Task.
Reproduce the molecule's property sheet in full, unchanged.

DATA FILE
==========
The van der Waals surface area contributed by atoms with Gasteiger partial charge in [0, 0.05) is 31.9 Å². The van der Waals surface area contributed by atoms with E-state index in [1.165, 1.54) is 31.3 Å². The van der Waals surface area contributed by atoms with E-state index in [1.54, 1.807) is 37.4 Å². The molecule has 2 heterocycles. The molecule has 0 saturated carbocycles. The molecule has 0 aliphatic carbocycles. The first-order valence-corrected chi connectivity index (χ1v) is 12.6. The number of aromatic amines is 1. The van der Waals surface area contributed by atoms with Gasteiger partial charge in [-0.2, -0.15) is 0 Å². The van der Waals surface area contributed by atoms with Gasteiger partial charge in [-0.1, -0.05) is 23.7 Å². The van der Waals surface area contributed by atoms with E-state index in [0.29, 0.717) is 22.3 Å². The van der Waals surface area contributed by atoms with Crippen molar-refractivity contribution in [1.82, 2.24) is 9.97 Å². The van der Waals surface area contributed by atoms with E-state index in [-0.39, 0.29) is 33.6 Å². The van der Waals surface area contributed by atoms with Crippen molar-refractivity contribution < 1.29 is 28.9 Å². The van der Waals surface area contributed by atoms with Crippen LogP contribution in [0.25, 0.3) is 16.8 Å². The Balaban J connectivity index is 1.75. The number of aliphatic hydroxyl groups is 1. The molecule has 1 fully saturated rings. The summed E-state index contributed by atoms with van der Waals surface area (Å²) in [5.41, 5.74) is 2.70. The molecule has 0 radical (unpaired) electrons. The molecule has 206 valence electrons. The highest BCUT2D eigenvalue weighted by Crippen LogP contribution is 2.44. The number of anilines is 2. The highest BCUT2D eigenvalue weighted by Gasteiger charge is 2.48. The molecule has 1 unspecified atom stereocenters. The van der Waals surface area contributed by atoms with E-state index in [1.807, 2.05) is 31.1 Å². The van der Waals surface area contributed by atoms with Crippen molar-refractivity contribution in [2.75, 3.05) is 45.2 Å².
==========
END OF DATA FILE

The van der Waals surface area contributed by atoms with Gasteiger partial charge in [0, 0.05) is 31.9 Å². The van der Waals surface area contributed by atoms with E-state index in [1.165, 1.54) is 31.3 Å². The van der Waals surface area contributed by atoms with E-state index in [1.54, 1.807) is 37.4 Å². The molecule has 2 heterocycles. The molecule has 0 saturated carbocycles. The molecule has 0 aliphatic carbocycles. The first-order valence-corrected chi connectivity index (χ1v) is 12.6. The number of aromatic amines is 1. The van der Waals surface area contributed by atoms with Gasteiger partial charge in [-0.2, -0.15) is 0 Å². The van der Waals surface area contributed by atoms with Gasteiger partial charge in [-0.1, -0.05) is 23.7 Å². The van der Waals surface area contributed by atoms with E-state index in [0.29, 0.717) is 22.3 Å². The van der Waals surface area contributed by atoms with Crippen molar-refractivity contribution in [1.82, 2.24) is 9.97 Å². The van der Waals surface area contributed by atoms with E-state index in [-0.39, 0.29) is 33.6 Å². The van der Waals surface area contributed by atoms with Crippen molar-refractivity contribution < 1.29 is 28.9 Å². The van der Waals surface area contributed by atoms with Crippen LogP contribution in [0.25, 0.3) is 16.8 Å². The Balaban J connectivity index is 1.75. The number of aliphatic hydroxyl groups is 1. The molecule has 1 fully saturated rings. The summed E-state index contributed by atoms with van der Waals surface area (Å²) in [5.41, 5.74) is 2.70. The molecule has 0 radical (unpaired) electrons. The molecule has 206 valence electrons. The highest BCUT2D eigenvalue weighted by Crippen LogP contribution is 2.44. The number of anilines is 2. The highest BCUT2D eigenvalue weighted by Gasteiger charge is 2.48. The molecule has 1 unspecified atom stereocenters. The van der Waals surface area contributed by atoms with E-state index in [1.807, 2.05) is 31.1 Å². The van der Waals surface area contributed by atoms with Crippen molar-refractivity contribution in [2.75, 3.05) is 45.2 Å².